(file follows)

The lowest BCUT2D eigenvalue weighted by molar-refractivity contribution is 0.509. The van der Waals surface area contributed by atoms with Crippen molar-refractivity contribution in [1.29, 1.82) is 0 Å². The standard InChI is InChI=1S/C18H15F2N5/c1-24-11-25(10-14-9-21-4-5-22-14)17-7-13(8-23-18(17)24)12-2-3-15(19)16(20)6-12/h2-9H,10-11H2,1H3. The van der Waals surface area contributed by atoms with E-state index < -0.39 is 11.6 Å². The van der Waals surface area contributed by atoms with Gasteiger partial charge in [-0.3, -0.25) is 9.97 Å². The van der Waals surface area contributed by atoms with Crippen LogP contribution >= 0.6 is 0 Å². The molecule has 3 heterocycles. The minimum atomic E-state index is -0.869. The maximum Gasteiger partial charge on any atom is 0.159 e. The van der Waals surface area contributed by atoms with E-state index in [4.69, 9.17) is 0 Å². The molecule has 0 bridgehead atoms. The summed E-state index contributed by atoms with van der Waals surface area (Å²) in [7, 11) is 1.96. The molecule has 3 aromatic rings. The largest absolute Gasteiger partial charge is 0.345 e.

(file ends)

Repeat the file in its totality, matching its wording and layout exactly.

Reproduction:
The lowest BCUT2D eigenvalue weighted by molar-refractivity contribution is 0.509. The van der Waals surface area contributed by atoms with Crippen molar-refractivity contribution in [1.29, 1.82) is 0 Å². The standard InChI is InChI=1S/C18H15F2N5/c1-24-11-25(10-14-9-21-4-5-22-14)17-7-13(8-23-18(17)24)12-2-3-15(19)16(20)6-12/h2-9H,10-11H2,1H3. The van der Waals surface area contributed by atoms with E-state index < -0.39 is 11.6 Å². The van der Waals surface area contributed by atoms with Gasteiger partial charge in [-0.3, -0.25) is 9.97 Å². The van der Waals surface area contributed by atoms with Crippen LogP contribution >= 0.6 is 0 Å². The molecule has 3 heterocycles. The minimum atomic E-state index is -0.869. The maximum Gasteiger partial charge on any atom is 0.159 e. The van der Waals surface area contributed by atoms with E-state index in [4.69, 9.17) is 0 Å². The molecule has 0 bridgehead atoms. The summed E-state index contributed by atoms with van der Waals surface area (Å²) in [7, 11) is 1.96. The molecule has 3 aromatic rings. The largest absolute Gasteiger partial charge is 0.345 e.